If Trump's 'serious' on drug pricing, Sanders says he's willing to pitch in

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Sen. Bernie Sanders said he's willing to work with President Donald Trump to bring down drug prices.

Sen. Bernie Sanders, I-Vermont, and President Donald Trump might not agree on much, but they have at least one issue in common, and pharma might not like the result. Both want to bring down the United States’ high drug costs.

Following Trump’s meeting with several Big Pharma CEOs and the trade group PhRMA Tuesday, the firebrand senator said he'd be willing to help if the president is “serious about standing up to the pharmaceutical industry and reducing drug prices."

Along with Rep. Elijah Cummings, Sanders is working on legislation that would allow drug importation from countries such as Canada and Medicare price negotiations, the latter being a strategy the president recently endorsed.

Cummings has already had a chance to chat with Trump about drug pricing. The two talked last Wednesday by phone, after the Congressman made a direct appeal to the president on MSNBC's Morning Joe.  “President, I know you’re watching, so I’m looking forward to meeting with you…” he said, as first reported by American Urban Radio Network. “Call me. I want to talk to you.”

According to the network, Trump then “picked up the phone and called Congressman Cummings. He called his Washington office, and the two spoke on the issue of prescription drugs.” The two had met on Inauguration Day and said then that they'd arrange a discussion, The Hill reported.

Sanders' pledge of help came after Trump met with chief execs of Merck & Co., Novartis, Eli Lilly and other biopharmas, as well as leaders of the industry’s trade group PhRMA, to talk regulations, taxes, manufacturing, jobs and, most importantly, prices.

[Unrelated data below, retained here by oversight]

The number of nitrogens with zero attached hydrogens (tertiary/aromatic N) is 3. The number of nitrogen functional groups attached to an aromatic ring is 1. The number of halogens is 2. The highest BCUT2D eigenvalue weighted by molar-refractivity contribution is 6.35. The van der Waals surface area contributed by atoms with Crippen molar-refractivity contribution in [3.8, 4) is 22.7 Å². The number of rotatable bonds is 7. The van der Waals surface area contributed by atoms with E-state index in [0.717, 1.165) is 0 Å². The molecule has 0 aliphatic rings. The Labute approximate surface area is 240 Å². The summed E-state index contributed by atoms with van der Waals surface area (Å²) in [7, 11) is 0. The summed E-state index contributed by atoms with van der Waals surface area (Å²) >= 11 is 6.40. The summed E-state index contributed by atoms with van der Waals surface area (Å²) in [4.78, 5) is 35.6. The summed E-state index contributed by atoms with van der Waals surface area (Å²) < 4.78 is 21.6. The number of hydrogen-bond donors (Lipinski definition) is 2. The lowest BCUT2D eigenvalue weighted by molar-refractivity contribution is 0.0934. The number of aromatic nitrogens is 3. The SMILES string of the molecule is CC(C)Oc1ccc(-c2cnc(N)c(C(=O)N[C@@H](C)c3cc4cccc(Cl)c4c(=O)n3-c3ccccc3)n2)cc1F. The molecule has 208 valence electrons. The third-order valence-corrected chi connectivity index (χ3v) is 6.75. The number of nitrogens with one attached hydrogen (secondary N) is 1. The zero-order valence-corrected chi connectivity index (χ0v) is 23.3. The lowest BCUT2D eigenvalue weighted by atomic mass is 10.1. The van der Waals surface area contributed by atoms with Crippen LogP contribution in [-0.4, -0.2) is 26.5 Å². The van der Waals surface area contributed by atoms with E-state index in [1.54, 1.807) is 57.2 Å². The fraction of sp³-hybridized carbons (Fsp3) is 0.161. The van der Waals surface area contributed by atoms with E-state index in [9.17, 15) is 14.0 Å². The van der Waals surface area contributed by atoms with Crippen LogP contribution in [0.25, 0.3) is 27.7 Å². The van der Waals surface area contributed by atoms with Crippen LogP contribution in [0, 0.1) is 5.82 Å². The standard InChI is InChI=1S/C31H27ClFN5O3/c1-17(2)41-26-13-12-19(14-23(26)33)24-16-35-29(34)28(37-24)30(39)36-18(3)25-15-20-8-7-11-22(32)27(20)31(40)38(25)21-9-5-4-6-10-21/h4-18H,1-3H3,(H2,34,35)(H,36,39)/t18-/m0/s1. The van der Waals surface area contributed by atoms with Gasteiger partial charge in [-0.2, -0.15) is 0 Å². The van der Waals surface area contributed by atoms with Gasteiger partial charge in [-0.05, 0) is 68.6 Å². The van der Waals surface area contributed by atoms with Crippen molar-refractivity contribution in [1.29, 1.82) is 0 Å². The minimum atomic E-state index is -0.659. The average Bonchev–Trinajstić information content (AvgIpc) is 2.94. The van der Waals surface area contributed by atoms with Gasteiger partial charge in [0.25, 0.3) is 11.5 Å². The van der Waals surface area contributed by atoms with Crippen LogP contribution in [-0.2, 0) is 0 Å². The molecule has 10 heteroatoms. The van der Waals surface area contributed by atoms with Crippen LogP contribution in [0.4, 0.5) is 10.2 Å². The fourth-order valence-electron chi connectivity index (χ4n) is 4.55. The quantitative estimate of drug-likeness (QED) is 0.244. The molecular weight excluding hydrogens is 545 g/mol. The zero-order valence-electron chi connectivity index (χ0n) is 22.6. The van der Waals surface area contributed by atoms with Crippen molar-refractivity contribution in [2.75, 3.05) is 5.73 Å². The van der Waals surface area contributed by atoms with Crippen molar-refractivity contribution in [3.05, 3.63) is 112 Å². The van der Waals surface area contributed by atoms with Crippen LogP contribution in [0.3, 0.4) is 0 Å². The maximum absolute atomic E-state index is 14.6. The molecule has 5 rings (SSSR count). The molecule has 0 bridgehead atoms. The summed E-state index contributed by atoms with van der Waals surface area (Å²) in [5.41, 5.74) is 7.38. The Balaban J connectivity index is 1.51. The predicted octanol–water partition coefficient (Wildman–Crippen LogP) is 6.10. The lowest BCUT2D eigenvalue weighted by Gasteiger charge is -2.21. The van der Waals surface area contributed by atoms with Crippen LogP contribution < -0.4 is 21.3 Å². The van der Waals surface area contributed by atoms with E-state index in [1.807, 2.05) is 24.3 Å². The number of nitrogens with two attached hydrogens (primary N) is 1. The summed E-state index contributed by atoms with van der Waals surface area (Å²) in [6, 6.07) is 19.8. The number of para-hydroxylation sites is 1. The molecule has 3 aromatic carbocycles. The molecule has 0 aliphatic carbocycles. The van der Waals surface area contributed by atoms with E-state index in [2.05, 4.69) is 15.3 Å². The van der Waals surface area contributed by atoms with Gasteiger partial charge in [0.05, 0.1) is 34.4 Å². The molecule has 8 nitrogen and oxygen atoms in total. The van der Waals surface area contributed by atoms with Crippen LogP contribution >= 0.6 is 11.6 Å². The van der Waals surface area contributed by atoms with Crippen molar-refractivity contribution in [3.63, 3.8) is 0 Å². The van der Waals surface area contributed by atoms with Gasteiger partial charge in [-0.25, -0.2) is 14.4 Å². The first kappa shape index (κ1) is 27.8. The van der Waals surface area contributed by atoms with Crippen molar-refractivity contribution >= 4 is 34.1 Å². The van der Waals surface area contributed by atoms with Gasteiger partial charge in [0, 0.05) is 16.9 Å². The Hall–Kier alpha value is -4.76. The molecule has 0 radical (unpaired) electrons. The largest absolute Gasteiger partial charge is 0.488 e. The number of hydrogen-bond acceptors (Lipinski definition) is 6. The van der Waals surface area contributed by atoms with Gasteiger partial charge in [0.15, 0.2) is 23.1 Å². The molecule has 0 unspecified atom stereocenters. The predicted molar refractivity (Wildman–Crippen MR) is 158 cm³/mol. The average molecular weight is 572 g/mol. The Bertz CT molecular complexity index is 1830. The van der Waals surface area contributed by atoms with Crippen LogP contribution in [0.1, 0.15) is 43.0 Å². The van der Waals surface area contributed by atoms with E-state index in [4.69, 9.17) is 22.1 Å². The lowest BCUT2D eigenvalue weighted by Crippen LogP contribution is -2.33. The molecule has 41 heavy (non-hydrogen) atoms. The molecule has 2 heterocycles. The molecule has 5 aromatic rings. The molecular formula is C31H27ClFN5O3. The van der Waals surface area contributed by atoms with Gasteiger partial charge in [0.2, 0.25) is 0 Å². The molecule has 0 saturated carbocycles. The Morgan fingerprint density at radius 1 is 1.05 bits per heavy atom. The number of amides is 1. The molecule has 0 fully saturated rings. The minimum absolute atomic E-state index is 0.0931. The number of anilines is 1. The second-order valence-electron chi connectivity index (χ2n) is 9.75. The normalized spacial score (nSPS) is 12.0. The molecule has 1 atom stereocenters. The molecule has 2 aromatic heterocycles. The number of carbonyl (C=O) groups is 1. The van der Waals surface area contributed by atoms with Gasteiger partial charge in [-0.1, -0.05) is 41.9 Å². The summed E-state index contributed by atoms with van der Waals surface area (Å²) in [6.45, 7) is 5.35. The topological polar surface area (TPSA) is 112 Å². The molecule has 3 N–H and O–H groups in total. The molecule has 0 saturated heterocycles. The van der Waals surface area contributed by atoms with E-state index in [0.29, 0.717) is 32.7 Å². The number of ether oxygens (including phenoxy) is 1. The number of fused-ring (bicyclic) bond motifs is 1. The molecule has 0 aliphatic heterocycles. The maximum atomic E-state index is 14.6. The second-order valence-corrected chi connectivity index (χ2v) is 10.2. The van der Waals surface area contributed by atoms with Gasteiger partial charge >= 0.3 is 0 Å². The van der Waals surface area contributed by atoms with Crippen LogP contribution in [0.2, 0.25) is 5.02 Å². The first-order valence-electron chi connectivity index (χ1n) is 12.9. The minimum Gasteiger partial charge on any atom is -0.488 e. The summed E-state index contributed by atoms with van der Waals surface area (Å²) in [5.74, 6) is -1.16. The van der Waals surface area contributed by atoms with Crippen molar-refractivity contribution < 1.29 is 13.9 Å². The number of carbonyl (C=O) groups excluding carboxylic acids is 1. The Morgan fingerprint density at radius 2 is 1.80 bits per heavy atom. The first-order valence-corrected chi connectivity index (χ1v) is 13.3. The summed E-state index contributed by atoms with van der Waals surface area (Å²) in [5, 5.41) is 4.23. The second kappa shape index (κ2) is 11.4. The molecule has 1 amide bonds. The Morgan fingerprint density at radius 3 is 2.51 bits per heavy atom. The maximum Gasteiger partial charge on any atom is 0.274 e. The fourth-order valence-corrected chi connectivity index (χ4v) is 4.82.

“You folks have done a terrific job over the years, but we have to get prices down for a lot of reasons,” Trump said at the meeting, according to remarks posted later in the day. He said costs are “astronomical” in the U.S. and later added that his administration is “going to get rid of a tremendous number of regulations” for pharma companies.

Sanders isn’t the only senator who’s on the record offering to lend a hand in the drug price fight. Sen. Amy Klobuchar, who early on called for an investigation into Mylan’s EpiPen prices, recently wrote in an op-ed that she’s willing to work with Trump on the issue. To get started, she suggested several tactics that she said would quickly provide price relief. Among them are stepped-up Medicare negotiation powers and drug reimportation.

At the meeting on Tuesday, Trump provided other hints of his administration’s plans on drug pricing. The president said he wants to “streamline” the FDA and end “global freeloading” by countries who use price controls to limit their spending.

Before taking office, Trump said at his first press conference in months that pharma is “getting away with murder,” creating industrywide unease about potential price controls—and sending drugmaker shares downward. He also promised to implement “competitive bidding” to save billions.

Later, Trump told the Washington Post he’d push for more U.S. drug manufacturing and use the power of Twitter to publicly pressure pharma companies on pricing.